Cross-Nursed Baby Moses Is 6 Months, And Still Breastfed By Community
Posted Jul 31 2009 11:11am
Most people responded positively to the Baby Moses story. His mother died of a rare condition shortly after birth. And not only did he and his family find support from the community in their grieving, they also found a network of women to breastfeed him throughout the day, every day.
Now Moses is 6 months old. And you know what? He’s still getting breastmilk.
Many of the same women are still breastfeeding the little guy. But over time, some have stopped as their own children weened. Others joined this cross-nursing crew.
Together, they told their updated story to Freep.com.
Robbie Goodrich said that there has been some raised eyebrows from the arrangement, but he hasn’t received any criticism personally. It’s not a sexual thing, no matter what people want to associate with breast, he said.
There’s always an initial outpouring of sympathy in any crisis. People want to help. But the question is, can you make it sustain to where now helping just becomes part of your life. And the answer was, yeah, people do want to keep helping.
These “helpers” were initially about 20 women who stepped up to the plate. Altogether, 25 different women have breastfed Moses during his first 6 months. Most say they never even considered wet nursing before, but they wanted to give a baby something he was missing. One, Kyra Fillmore, said,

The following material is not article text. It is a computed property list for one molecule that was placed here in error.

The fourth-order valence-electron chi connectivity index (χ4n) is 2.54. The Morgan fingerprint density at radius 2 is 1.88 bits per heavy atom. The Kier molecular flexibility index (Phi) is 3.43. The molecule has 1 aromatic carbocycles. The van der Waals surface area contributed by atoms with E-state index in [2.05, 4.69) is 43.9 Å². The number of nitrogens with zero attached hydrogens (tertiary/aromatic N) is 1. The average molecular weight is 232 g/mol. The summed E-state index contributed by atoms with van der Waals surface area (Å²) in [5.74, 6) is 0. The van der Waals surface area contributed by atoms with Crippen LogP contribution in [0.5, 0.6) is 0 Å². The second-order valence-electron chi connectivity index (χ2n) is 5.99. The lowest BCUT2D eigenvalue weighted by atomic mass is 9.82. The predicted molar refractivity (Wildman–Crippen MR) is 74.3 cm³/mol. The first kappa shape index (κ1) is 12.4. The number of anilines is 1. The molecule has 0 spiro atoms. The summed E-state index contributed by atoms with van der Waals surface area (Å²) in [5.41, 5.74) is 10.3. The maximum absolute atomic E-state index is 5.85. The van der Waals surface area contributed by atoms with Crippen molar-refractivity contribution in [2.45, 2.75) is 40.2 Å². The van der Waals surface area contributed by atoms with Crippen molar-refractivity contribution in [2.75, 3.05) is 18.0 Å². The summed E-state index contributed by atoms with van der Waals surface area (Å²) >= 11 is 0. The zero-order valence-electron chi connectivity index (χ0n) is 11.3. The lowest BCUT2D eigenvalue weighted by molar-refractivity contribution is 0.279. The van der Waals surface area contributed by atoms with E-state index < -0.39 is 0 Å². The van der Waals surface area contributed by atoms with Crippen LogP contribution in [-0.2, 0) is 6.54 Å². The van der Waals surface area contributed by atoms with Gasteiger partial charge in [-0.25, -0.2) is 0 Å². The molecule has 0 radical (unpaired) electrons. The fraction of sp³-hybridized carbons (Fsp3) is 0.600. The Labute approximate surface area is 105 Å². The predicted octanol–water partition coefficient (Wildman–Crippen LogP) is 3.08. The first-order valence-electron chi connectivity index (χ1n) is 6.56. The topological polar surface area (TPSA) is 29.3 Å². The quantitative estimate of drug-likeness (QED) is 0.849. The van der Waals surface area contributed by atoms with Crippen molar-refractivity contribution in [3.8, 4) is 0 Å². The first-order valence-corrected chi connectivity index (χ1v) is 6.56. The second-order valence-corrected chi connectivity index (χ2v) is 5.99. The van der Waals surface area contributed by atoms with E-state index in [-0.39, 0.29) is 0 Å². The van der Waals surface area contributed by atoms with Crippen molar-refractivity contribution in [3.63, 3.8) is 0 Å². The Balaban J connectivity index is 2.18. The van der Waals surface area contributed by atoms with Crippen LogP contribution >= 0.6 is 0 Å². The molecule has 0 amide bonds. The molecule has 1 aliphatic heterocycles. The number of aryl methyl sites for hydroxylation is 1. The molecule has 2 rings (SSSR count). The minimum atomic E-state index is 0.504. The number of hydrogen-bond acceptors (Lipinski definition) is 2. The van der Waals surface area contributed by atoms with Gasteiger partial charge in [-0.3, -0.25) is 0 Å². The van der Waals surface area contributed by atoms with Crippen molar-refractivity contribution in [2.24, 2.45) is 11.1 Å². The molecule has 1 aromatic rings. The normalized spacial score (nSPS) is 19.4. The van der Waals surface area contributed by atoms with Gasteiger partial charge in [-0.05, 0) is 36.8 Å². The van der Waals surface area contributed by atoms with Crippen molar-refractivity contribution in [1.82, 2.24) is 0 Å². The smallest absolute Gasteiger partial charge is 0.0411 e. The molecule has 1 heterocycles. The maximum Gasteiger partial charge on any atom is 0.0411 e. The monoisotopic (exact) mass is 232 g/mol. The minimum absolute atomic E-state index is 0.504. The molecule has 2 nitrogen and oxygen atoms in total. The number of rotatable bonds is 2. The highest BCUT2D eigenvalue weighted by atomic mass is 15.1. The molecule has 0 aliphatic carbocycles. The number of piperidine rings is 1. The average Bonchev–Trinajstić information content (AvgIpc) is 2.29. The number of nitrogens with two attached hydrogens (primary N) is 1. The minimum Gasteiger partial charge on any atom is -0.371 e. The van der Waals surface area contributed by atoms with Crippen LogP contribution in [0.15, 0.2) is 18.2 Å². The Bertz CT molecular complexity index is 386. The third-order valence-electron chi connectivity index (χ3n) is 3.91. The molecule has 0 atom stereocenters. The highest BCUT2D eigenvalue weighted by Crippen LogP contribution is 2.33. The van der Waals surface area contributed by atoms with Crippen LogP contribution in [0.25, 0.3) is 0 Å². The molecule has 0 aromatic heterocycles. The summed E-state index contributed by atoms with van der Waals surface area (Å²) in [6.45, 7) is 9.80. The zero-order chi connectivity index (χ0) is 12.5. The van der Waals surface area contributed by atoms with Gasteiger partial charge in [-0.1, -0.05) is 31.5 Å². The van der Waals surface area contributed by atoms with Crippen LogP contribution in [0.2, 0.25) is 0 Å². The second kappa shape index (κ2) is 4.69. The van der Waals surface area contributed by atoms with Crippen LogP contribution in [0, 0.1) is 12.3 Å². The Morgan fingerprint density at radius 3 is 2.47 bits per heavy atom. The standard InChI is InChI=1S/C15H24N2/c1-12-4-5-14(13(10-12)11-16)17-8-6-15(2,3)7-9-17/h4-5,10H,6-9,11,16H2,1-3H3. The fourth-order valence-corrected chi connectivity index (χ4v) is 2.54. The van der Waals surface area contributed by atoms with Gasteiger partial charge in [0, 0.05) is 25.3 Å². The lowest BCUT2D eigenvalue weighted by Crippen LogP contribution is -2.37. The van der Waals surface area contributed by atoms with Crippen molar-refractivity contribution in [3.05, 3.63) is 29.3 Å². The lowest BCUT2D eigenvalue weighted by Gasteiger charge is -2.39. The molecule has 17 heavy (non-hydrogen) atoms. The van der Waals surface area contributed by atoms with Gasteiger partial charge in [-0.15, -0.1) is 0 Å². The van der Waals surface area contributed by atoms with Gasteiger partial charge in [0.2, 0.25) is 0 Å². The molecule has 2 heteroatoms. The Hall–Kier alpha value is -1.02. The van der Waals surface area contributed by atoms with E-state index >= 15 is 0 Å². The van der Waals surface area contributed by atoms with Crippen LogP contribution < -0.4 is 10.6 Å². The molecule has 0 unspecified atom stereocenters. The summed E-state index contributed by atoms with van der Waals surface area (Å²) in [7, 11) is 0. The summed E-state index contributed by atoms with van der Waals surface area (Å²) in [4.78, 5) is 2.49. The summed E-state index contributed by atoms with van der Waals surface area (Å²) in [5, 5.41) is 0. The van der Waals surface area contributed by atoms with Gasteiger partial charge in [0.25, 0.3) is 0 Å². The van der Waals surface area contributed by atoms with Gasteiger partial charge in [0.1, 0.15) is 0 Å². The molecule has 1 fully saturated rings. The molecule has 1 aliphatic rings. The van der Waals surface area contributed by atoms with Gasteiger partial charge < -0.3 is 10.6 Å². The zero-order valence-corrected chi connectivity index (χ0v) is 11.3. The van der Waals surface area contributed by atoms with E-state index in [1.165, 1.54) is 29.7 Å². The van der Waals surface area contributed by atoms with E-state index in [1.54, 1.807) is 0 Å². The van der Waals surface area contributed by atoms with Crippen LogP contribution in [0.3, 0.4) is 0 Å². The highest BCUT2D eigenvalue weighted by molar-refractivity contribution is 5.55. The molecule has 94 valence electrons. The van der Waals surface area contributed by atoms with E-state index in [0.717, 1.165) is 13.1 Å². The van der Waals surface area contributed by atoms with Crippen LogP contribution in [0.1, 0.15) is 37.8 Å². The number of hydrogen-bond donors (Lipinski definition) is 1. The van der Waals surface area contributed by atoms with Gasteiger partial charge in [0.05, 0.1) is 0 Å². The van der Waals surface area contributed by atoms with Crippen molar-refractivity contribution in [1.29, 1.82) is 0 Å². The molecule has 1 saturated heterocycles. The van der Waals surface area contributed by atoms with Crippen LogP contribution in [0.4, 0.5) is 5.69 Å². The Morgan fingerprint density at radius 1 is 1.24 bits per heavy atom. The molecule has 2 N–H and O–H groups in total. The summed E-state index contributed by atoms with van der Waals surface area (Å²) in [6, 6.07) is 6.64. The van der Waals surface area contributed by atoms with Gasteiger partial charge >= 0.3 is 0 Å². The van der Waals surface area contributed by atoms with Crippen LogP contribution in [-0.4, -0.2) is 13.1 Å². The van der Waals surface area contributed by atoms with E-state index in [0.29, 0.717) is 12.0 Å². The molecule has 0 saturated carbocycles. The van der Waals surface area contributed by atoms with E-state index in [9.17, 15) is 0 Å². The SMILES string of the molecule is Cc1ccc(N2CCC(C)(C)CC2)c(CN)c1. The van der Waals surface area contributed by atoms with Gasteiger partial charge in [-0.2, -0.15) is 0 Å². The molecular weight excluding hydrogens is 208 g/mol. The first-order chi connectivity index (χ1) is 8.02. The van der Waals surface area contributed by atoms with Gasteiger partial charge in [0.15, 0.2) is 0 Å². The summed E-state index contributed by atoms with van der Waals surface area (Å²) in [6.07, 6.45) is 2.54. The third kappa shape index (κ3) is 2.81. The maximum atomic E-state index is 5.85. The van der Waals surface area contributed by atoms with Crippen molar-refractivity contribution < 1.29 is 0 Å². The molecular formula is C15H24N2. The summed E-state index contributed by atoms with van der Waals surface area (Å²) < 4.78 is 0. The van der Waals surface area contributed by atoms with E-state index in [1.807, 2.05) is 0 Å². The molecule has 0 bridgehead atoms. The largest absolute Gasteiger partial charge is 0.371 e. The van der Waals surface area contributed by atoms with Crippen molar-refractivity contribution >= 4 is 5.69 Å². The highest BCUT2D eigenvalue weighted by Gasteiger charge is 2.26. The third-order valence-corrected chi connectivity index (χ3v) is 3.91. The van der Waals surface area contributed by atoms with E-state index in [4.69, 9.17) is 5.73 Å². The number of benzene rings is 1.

If they need milk for the baby, I’d be happy to pump. And I said, if they’re open, I’d nurse the baby.
Another was once a student in Susan Goodrich’s classes, and helped out of sadness for the family. Said Kara Niemi,
I knew I wanted to help somehow, but I didn’t know how. That kind of gave me a purpose. I’d seen her at the doctor’s office and she was so happy to have a baby. It was really shocking.
The women all breastfeed personally, and some pump for overnights. In the beginning, it was as much about the skin-to-skin contact as anything else.
In the end, Goodrich sounds kind of like a lactivist when he talks about his son’s needs:
This isn’t like a dairy bar. It’s not mechanical, ‘.let’s get the baby food.’ It’s deeper than that…
Parenting isn’t about convenience. Parenting is about what’s best for the kids. And this is what I’m convinced is best for my children.